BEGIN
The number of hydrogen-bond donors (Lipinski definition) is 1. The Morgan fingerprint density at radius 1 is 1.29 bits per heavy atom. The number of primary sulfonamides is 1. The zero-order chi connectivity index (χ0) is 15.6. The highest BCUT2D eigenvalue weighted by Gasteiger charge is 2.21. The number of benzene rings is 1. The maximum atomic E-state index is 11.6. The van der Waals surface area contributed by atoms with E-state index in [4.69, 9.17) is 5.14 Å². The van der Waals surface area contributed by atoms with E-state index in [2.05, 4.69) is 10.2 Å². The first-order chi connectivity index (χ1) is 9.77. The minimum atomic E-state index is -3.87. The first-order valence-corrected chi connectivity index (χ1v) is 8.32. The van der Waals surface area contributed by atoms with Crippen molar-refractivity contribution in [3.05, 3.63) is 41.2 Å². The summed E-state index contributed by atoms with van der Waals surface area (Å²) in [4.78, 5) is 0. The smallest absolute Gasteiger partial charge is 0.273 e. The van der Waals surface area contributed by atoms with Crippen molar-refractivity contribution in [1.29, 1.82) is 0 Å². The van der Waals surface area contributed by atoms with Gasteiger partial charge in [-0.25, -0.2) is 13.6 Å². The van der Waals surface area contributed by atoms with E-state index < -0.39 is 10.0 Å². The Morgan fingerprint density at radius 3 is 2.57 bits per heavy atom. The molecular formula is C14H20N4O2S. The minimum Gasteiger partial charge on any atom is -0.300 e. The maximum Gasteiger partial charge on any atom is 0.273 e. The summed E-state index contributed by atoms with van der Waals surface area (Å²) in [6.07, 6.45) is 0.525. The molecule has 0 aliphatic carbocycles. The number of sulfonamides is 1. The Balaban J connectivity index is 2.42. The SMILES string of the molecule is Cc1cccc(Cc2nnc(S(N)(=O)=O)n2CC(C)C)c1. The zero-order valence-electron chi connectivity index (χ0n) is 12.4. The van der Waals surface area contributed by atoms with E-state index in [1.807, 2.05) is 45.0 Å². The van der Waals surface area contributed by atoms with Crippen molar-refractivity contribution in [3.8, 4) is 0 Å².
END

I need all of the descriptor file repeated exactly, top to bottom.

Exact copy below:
The number of hydrogen-bond donors (Lipinski definition) is 1. The Morgan fingerprint density at radius 1 is 1.29 bits per heavy atom. The number of primary sulfonamides is 1. The zero-order chi connectivity index (χ0) is 15.6. The highest BCUT2D eigenvalue weighted by Gasteiger charge is 2.21. The number of benzene rings is 1. The maximum atomic E-state index is 11.6. The van der Waals surface area contributed by atoms with E-state index in [4.69, 9.17) is 5.14 Å². The van der Waals surface area contributed by atoms with E-state index in [2.05, 4.69) is 10.2 Å². The first-order chi connectivity index (χ1) is 9.77. The minimum atomic E-state index is -3.87. The first-order valence-corrected chi connectivity index (χ1v) is 8.32. The van der Waals surface area contributed by atoms with Crippen molar-refractivity contribution in [3.05, 3.63) is 41.2 Å². The summed E-state index contributed by atoms with van der Waals surface area (Å²) in [4.78, 5) is 0. The smallest absolute Gasteiger partial charge is 0.273 e. The van der Waals surface area contributed by atoms with Crippen molar-refractivity contribution in [1.29, 1.82) is 0 Å². The van der Waals surface area contributed by atoms with Gasteiger partial charge in [-0.25, -0.2) is 13.6 Å². The van der Waals surface area contributed by atoms with E-state index < -0.39 is 10.0 Å². The Morgan fingerprint density at radius 3 is 2.57 bits per heavy atom. The molecular formula is C14H20N4O2S. The minimum Gasteiger partial charge on any atom is -0.300 e. The maximum Gasteiger partial charge on any atom is 0.273 e. The summed E-state index contributed by atoms with van der Waals surface area (Å²) in [6.07, 6.45) is 0.525. The molecule has 0 aliphatic carbocycles. The number of sulfonamides is 1. The Balaban J connectivity index is 2.42. The SMILES string of the molecule is Cc1cccc(Cc2nnc(S(N)(=O)=O)n2CC(C)C)c1. The zero-order valence-electron chi connectivity index (χ0n) is 12.4. The van der Waals surface area contributed by atoms with E-state index in [1.807, 2.05) is 45.0 Å². The van der Waals surface area contributed by atoms with Crippen molar-refractivity contribution in [3.8, 4) is 0 Å².